UM may have 15,000 undergrads and grads, but only the full-time undergrads (just over 8,000) are required to pay the athletic fee, which did not increase during my entire undergraduate tenure. Additionally, Miami does not get revenue from selling game tickets to students, as those who pay the athletic fee are allowed admission from their student IDs. Thus, for the entire student section, UM does not receive any more revenue during the year than it has already collected at the beginning of the semester.
Second, UM's alumni base is NOT located in the northeast, it is predominantly in south Florida. OUTSIDE OF south Florida, the largest alumni base is in the northeast. You could probably say the same of most east coast private institutions. However, with only a few thousand graduates per year, Miami does not have the alumni base of a state school to help fill the stands.
Having said that, our attendance this year averaged nearly 70,000, which is almost a sellout. However, we still brought in less football revenue than Syracuse, which sells far fewer seats. Part of the problem is that UM cannot jack up the price of tickets, as there are 4 major pro sports in the same area and several up-and-coming college programs to boot. If Miami was a large state school, all of these issues would be much different.
You do raise the excellent point about the cost of UM's tuition. Surely you will realize that many of the alumni donations go towards endowing these scholarships, to reduce the burden on our athletic program. By the way, Miami HAS dropped several sports over the past few years, including men's golf and our award-winning men's diving program, which produced multiple national champion Dean Panaro, who also happens to be my former roommate and Tiffany/Jill Arrington's husband.
The sad part of your article is that, while you seem to understand that a $1.4 million loss is not such a big deal to UM (we lose money in most years on athletics), you cannot comprehend that the problem is NOT our inability to balance the books.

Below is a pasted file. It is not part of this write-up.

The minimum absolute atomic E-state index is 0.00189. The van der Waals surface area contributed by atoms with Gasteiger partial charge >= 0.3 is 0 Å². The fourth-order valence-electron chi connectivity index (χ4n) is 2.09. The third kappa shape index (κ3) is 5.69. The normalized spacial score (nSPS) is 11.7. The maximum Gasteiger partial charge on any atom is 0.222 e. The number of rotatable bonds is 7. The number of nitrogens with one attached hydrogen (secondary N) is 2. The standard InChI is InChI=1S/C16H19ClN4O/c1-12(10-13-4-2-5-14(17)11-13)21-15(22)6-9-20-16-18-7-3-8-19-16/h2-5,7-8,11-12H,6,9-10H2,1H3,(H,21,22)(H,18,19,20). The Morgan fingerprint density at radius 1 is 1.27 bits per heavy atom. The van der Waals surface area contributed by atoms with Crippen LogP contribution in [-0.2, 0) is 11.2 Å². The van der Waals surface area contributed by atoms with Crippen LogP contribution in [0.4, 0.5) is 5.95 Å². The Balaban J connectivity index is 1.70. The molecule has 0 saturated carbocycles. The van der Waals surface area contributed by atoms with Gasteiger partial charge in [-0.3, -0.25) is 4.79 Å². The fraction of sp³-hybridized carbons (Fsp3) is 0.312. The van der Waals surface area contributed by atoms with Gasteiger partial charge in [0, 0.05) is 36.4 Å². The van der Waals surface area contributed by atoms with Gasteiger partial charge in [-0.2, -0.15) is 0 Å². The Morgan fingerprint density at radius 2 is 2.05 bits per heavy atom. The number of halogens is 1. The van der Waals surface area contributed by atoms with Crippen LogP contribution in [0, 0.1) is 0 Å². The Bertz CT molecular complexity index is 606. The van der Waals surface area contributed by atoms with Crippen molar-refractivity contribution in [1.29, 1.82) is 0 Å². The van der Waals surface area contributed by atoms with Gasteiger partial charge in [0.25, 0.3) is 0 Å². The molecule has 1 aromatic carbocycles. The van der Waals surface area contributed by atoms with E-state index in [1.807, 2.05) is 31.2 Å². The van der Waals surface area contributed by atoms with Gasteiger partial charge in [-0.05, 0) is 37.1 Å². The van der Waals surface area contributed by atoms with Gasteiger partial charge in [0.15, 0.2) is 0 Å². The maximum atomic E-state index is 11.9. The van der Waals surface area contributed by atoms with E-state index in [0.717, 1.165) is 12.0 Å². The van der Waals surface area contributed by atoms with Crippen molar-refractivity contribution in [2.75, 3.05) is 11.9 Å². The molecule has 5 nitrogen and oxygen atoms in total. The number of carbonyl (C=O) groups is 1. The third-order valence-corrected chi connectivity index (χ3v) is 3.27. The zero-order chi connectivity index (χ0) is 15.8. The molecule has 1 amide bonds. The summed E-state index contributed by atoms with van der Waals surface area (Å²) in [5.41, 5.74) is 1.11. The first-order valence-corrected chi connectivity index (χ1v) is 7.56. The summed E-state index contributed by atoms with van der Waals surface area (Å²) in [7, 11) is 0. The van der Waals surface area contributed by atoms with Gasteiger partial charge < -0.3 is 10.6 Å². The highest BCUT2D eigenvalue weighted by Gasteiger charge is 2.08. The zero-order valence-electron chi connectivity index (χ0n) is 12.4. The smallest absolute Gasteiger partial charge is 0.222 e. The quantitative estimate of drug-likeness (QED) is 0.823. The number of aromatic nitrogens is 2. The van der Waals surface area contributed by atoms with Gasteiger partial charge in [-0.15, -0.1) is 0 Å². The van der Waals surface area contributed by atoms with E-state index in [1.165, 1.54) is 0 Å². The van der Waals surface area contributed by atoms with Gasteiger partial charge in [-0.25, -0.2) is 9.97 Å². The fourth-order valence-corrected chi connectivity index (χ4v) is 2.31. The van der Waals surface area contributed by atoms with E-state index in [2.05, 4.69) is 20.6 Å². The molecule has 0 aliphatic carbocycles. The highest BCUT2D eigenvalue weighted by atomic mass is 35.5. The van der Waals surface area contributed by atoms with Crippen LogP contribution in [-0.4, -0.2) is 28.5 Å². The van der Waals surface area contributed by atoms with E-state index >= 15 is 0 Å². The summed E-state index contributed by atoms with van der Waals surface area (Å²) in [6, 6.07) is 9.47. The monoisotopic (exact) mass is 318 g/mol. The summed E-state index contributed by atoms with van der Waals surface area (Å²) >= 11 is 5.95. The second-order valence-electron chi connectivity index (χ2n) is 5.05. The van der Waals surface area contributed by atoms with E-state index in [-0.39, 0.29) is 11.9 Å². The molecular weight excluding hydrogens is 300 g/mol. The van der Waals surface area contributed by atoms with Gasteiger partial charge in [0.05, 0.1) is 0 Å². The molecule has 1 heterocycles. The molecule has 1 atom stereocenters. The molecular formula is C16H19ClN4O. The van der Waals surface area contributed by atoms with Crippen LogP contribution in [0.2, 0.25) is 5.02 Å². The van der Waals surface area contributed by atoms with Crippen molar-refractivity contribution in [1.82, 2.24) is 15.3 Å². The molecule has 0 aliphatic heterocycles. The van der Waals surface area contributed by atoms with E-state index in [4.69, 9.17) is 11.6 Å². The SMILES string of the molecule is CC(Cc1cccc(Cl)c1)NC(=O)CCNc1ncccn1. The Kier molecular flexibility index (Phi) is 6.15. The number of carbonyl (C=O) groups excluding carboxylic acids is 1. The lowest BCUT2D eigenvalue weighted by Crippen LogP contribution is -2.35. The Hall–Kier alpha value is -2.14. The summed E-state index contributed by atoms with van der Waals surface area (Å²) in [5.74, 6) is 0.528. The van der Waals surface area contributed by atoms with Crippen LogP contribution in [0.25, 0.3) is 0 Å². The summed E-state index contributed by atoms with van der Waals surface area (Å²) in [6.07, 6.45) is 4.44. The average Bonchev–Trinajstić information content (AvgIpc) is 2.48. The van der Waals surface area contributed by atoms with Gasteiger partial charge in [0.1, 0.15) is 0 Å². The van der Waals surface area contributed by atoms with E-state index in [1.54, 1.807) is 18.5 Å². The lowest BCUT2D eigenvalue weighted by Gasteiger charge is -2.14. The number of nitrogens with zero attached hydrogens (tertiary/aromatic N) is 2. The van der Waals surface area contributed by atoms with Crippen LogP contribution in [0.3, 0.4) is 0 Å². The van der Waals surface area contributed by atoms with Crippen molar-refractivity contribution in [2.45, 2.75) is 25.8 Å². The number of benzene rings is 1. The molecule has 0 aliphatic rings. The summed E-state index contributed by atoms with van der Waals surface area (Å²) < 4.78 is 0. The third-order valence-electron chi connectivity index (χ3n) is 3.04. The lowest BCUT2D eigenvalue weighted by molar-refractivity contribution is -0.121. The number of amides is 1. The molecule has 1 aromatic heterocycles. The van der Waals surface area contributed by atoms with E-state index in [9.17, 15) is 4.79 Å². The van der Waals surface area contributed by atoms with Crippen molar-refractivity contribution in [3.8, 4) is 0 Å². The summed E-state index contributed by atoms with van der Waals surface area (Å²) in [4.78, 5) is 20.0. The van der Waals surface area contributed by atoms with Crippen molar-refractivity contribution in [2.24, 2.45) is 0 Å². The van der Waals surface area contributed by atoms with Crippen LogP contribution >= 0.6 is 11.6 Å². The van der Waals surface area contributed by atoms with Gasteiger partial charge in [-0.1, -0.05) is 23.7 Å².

With only 18 sports, and only a handful that are "revenue" sports (including a so-so basketball program and a great baseball team that incurs tremendous travel costs), the football program is expected, almost single-handedly, to fund our entire athletic department. Miami is cursed by several income-expense issues that have NOTHING to do with our budgetary efficiency.
First, Miami is at the far end of the country. Our closest OOC rival is FSU, 500 miles away, and our closest CONFERENCE rival is 1,000 miles away. While travel costs aren't fatal in football, they do add up in other sports. Also, very few conference rivals travel well to Miami (VT is an exception), thus we probably sell FEWER tickets to our games than we could with closer rivals.
Second, the income flows associated with the BE fluctuate. If we lost $1.4 million while playing for the championship, imagine what we would have lost if another BE team went to the BCS game. What are we supposed to do, go begging to the other BE teams to give us a MORE disproportionate distribution? How about we keep ALL the money and just give y'all what we can afford? You would all complain about our greediness anyhow.